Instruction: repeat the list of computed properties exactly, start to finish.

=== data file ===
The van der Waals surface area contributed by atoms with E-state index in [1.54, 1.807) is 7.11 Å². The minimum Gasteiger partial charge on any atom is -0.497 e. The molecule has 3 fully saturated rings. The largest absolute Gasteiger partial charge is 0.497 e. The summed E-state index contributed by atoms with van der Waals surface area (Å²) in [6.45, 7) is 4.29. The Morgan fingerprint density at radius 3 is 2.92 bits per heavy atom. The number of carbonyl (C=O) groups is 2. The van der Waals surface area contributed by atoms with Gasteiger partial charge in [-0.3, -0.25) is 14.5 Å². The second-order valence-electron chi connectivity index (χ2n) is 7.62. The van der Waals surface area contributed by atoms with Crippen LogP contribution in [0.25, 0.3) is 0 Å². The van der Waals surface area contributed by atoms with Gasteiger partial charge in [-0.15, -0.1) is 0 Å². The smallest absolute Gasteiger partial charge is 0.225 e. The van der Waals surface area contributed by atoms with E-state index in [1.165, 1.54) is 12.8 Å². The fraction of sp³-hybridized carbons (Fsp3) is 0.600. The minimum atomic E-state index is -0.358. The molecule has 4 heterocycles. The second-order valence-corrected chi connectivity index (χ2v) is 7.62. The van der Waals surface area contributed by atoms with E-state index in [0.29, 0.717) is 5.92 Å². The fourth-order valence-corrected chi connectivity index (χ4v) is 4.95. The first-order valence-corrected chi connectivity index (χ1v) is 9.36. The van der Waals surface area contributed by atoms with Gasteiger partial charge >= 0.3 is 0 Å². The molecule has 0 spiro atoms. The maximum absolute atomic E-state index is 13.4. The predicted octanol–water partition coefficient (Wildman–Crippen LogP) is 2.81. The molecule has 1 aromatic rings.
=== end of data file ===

The van der Waals surface area contributed by atoms with E-state index in [1.54, 1.807) is 7.11 Å². The minimum Gasteiger partial charge on any atom is -0.497 e. The molecule has 3 fully saturated rings. The largest absolute Gasteiger partial charge is 0.497 e. The summed E-state index contributed by atoms with van der Waals surface area (Å²) in [6.45, 7) is 4.29. The Morgan fingerprint density at radius 3 is 2.92 bits per heavy atom. The number of carbonyl (C=O) groups is 2. The van der Waals surface area contributed by atoms with Gasteiger partial charge in [-0.3, -0.25) is 14.5 Å². The second-order valence-electron chi connectivity index (χ2n) is 7.62. The van der Waals surface area contributed by atoms with Crippen LogP contribution in [0.25, 0.3) is 0 Å². The van der Waals surface area contributed by atoms with Gasteiger partial charge in [-0.15, -0.1) is 0 Å². The smallest absolute Gasteiger partial charge is 0.225 e. The van der Waals surface area contributed by atoms with E-state index in [1.165, 1.54) is 12.8 Å². The fraction of sp³-hybridized carbons (Fsp3) is 0.600. The minimum atomic E-state index is -0.358. The molecule has 4 heterocycles. The second-order valence-corrected chi connectivity index (χ2v) is 7.62. The van der Waals surface area contributed by atoms with E-state index in [0.29, 0.717) is 5.92 Å². The fourth-order valence-corrected chi connectivity index (χ4v) is 4.95. The first-order valence-corrected chi connectivity index (χ1v) is 9.36. The van der Waals surface area contributed by atoms with Gasteiger partial charge >= 0.3 is 0 Å². The molecule has 0 spiro atoms. The maximum absolute atomic E-state index is 13.4. The predicted octanol–water partition coefficient (Wildman–Crippen LogP) is 2.81. The molecule has 1 aromatic rings.